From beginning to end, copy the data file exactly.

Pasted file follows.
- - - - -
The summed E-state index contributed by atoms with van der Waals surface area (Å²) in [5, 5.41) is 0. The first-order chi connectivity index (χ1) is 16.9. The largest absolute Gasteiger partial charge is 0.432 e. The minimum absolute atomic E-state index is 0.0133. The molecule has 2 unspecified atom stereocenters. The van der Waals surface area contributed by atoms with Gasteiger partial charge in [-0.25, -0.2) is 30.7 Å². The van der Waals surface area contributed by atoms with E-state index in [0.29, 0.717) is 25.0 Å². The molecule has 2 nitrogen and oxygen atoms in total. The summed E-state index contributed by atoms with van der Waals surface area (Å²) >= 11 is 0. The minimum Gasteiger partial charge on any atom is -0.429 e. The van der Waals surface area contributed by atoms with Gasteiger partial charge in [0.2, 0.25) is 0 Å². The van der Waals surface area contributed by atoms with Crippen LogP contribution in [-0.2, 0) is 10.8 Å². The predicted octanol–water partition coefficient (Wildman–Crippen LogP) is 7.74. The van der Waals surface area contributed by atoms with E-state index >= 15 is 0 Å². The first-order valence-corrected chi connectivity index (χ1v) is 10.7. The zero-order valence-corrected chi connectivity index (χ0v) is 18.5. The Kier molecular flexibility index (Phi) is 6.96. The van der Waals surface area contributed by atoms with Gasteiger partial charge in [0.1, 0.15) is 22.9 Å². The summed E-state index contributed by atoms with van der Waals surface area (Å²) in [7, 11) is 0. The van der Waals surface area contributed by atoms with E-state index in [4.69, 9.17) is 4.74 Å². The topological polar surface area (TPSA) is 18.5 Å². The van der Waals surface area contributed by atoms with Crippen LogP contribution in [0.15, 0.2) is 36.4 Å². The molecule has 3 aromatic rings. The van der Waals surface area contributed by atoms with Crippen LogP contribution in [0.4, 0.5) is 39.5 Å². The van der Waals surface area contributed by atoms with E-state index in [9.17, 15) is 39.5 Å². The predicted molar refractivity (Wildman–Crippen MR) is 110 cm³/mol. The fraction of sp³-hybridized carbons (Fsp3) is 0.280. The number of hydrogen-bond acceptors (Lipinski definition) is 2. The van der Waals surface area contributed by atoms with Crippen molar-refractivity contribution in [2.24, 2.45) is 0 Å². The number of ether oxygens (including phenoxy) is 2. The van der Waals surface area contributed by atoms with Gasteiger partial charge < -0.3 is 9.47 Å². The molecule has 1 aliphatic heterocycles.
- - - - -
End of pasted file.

The summed E-state index contributed by atoms with van der Waals surface area (Å²) in [5, 5.41) is 0. The first-order chi connectivity index (χ1) is 16.9. The largest absolute Gasteiger partial charge is 0.432 e. The minimum absolute atomic E-state index is 0.0133. The molecule has 2 unspecified atom stereocenters. The van der Waals surface area contributed by atoms with Gasteiger partial charge in [-0.25, -0.2) is 30.7 Å². The van der Waals surface area contributed by atoms with E-state index in [0.29, 0.717) is 25.0 Å². The molecule has 2 nitrogen and oxygen atoms in total. The summed E-state index contributed by atoms with van der Waals surface area (Å²) >= 11 is 0. The minimum Gasteiger partial charge on any atom is -0.429 e. The van der Waals surface area contributed by atoms with Gasteiger partial charge in [0.2, 0.25) is 0 Å². The van der Waals surface area contributed by atoms with Crippen LogP contribution in [-0.2, 0) is 10.8 Å². The predicted octanol–water partition coefficient (Wildman–Crippen LogP) is 7.74. The van der Waals surface area contributed by atoms with E-state index >= 15 is 0 Å². The first-order valence-corrected chi connectivity index (χ1v) is 10.7. The zero-order valence-corrected chi connectivity index (χ0v) is 18.5. The Kier molecular flexibility index (Phi) is 6.96. The van der Waals surface area contributed by atoms with Gasteiger partial charge in [0.1, 0.15) is 22.9 Å². The summed E-state index contributed by atoms with van der Waals surface area (Å²) in [7, 11) is 0. The van der Waals surface area contributed by atoms with E-state index in [4.69, 9.17) is 4.74 Å². The topological polar surface area (TPSA) is 18.5 Å². The van der Waals surface area contributed by atoms with Crippen LogP contribution in [0.15, 0.2) is 36.4 Å². The molecule has 3 aromatic rings. The van der Waals surface area contributed by atoms with Crippen LogP contribution in [0.4, 0.5) is 39.5 Å². The van der Waals surface area contributed by atoms with E-state index in [9.17, 15) is 39.5 Å². The predicted molar refractivity (Wildman–Crippen MR) is 110 cm³/mol. The fraction of sp³-hybridized carbons (Fsp3) is 0.280. The number of hydrogen-bond acceptors (Lipinski definition) is 2. The van der Waals surface area contributed by atoms with Crippen molar-refractivity contribution in [2.24, 2.45) is 0 Å². The number of ether oxygens (including phenoxy) is 2. The van der Waals surface area contributed by atoms with Gasteiger partial charge < -0.3 is 9.47 Å². The molecule has 1 aliphatic heterocycles.